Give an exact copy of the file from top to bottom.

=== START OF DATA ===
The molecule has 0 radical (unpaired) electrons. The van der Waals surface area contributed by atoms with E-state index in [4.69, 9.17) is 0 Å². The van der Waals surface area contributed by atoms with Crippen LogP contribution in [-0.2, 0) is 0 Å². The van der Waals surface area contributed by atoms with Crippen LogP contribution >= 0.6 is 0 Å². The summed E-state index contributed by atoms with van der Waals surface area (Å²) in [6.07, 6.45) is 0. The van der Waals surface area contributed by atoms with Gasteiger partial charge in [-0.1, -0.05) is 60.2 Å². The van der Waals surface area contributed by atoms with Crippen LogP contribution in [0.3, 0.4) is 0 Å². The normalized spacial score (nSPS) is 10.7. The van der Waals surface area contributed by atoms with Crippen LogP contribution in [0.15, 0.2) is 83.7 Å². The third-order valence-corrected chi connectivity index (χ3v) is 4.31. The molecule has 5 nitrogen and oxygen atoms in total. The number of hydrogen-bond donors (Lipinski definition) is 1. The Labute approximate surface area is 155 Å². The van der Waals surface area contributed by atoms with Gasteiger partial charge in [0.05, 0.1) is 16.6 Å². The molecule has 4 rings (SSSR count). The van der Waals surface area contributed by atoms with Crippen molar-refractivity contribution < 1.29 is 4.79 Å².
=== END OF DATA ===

The molecule has 0 radical (unpaired) electrons. The van der Waals surface area contributed by atoms with E-state index in [4.69, 9.17) is 0 Å². The van der Waals surface area contributed by atoms with Crippen LogP contribution in [-0.2, 0) is 0 Å². The van der Waals surface area contributed by atoms with Crippen LogP contribution >= 0.6 is 0 Å². The summed E-state index contributed by atoms with van der Waals surface area (Å²) in [6.07, 6.45) is 0. The van der Waals surface area contributed by atoms with Gasteiger partial charge in [-0.1, -0.05) is 60.2 Å². The van der Waals surface area contributed by atoms with Crippen LogP contribution in [0.3, 0.4) is 0 Å². The normalized spacial score (nSPS) is 10.7. The van der Waals surface area contributed by atoms with Crippen LogP contribution in [0.15, 0.2) is 83.7 Å². The third-order valence-corrected chi connectivity index (χ3v) is 4.31. The molecule has 5 nitrogen and oxygen atoms in total. The number of hydrogen-bond donors (Lipinski definition) is 1. The Labute approximate surface area is 155 Å². The van der Waals surface area contributed by atoms with Gasteiger partial charge in [0.05, 0.1) is 16.6 Å². The molecule has 4 rings (SSSR count). The van der Waals surface area contributed by atoms with Crippen molar-refractivity contribution < 1.29 is 4.79 Å².